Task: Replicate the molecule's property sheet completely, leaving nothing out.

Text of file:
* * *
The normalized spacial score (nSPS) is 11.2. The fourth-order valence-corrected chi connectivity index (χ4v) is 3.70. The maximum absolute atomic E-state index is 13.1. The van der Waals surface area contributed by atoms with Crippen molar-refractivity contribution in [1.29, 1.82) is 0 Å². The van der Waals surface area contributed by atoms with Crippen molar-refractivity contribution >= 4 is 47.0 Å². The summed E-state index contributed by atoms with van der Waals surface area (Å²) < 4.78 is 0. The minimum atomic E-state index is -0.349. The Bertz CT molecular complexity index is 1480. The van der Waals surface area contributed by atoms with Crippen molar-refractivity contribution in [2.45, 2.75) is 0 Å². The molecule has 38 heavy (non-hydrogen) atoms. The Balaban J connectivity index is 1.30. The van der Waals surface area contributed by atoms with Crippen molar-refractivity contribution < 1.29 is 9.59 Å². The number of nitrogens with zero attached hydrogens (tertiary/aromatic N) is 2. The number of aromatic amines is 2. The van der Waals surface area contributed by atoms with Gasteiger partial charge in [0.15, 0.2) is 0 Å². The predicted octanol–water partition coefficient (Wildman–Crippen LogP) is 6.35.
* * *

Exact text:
The normalized spacial score (nSPS) is 11.2. The fourth-order valence-corrected chi connectivity index (χ4v) is 3.70. The maximum absolute atomic E-state index is 13.1. The van der Waals surface area contributed by atoms with Crippen molar-refractivity contribution in [1.29, 1.82) is 0 Å². The van der Waals surface area contributed by atoms with Crippen molar-refractivity contribution >= 4 is 47.0 Å². The summed E-state index contributed by atoms with van der Waals surface area (Å²) < 4.78 is 0. The minimum atomic E-state index is -0.349. The Bertz CT molecular complexity index is 1480. The van der Waals surface area contributed by atoms with Crippen molar-refractivity contribution in [2.45, 2.75) is 0 Å². The molecule has 38 heavy (non-hydrogen) atoms. The Balaban J connectivity index is 1.30. The van der Waals surface area contributed by atoms with Crippen molar-refractivity contribution < 1.29 is 9.59 Å². The number of nitrogens with zero attached hydrogens (tertiary/aromatic N) is 2. The number of aromatic amines is 2. The van der Waals surface area contributed by atoms with Gasteiger partial charge in [0.15, 0.2) is 0 Å². The predicted octanol–water partition coefficient (Wildman–Crippen LogP) is 6.35.